On Sept. 21, Burhan left for New York to participate in the 77th session of the UNGA. During his speech, which lasted less than 15 minutes and took place in front of a visibly empty hall, Burhan called on the international community to resume the debt relief program for the country, officially frozen in June. He also stated that Sudan is trying to improve the security and development situation in the region, and noted that the country is hosting several million refugees, for which he called for increased international aid.

Burhan’s media adviser, Brig. Al-Tahir Abu-Hajja, stated that the general’s participation in the session opened a new chapter in relations with the West and the United States in particular. However, Hudson noted that Burhan was not personally invited to New York, but that Sudan was invited to attend the UNGA, and as such Khartoum was allowed to choose one representative, like any other country. 

US Ambassador to Sudan John Godfrey also stated in a recent interview with the local newspaper El Tayyar that Burhan’s participation in the UNGA session does not represent any change in its relations with the United States. Wanni noted, “Sudan is not going to be invited [either] to the US-Africa Summit to be held in Washington on Dec. 13-15 together with other countries on AU’s list of suspended countries.”

The most prominent leader Burhan met with was Guterres, who expressed serious concern about the continuing political crisis in Sudan and its rapidly deteriorating security, economic and humanitarian situations, according to a press release. Guterres also reminded Burhan of the urgent need to seal a political agreement that restores a civilian-led political transition in order to fulfill the aspirations of the Sudanese people for sustainable peace, inclusive democracy and economic prosperity.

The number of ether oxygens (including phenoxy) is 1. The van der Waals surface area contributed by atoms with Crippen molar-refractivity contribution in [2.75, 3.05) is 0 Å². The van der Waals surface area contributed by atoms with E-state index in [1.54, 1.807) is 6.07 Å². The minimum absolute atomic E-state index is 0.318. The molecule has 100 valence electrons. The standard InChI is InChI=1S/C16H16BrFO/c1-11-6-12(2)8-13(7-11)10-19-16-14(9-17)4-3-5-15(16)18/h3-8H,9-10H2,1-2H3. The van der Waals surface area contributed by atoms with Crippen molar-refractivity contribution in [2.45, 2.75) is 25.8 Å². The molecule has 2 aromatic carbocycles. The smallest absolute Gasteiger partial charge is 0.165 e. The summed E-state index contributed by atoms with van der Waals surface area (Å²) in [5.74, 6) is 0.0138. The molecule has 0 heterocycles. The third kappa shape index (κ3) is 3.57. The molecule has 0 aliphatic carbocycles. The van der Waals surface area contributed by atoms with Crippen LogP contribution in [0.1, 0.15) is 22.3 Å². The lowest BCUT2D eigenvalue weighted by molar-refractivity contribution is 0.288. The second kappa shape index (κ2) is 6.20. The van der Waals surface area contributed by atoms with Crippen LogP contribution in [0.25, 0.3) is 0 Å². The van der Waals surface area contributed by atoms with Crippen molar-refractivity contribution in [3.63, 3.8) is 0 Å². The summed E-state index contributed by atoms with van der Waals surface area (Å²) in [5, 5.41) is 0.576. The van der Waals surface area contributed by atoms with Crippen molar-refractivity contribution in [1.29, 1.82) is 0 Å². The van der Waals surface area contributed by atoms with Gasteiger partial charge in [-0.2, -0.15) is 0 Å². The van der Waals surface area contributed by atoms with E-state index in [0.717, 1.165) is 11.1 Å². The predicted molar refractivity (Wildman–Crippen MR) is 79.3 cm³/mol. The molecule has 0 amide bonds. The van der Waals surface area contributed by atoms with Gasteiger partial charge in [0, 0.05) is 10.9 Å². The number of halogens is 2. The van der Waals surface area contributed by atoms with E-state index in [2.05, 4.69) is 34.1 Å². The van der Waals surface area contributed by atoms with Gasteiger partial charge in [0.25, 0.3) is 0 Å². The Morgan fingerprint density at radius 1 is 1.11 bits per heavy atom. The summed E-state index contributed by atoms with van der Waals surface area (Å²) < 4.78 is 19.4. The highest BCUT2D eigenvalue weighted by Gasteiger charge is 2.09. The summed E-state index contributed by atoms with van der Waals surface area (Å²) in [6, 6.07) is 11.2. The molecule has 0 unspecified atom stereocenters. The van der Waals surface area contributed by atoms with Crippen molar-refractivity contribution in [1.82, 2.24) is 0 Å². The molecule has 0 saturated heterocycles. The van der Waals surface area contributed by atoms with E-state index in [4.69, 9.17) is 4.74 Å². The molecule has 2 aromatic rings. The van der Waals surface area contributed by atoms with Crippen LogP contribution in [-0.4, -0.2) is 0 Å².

Another prominent leader Burhan met with was the chairperson of the African Union Commission, Moussa Faki Mahamat, with whom he discussed the current situation in Sudan. The general took advantage of the meeting to call on the union to reconsider the suspension of Sudan’s membership, adopted after the coup. But Mahamat reportedly limited himself to reaffirming the AU’s readiness to resume its participation in the political process in Sudan.

“Burhan had no significant bilateral conversations with any officials on either of these trips. He made no news, no announcements, no new deals. So, he came away essentially empty-handed, not having been received really by anyone he needed to be received by, and so I think it was probably more of an embarrassment,” Hudson said.

Burhan also met with Russian Foreign Minister Sergey Lavrov, whom he thanked for his continued support and commitment to maintaining cooperation, state news agency SUNA reported. Other meetings held by the general on the sidelines of the UNGA session included meetings with the presidents of Burundi, Gambia, Senegal and Somalia.

“The acceptance-by-the-international-community narrative appears to be directed internally to send certain political messages. First to the Sudanese people, to persuade them of the futility of the ongoing resistance and urge them to accept the current situation as it stands. And second to pro-democracy political forces who are trying to reach a political solution that ends the coup and restores a civilian democratic process — that their position is getting weaker in light of this alleged ‘international community acceptance’ and that they should therefore make significant compromises,” Wanni noted.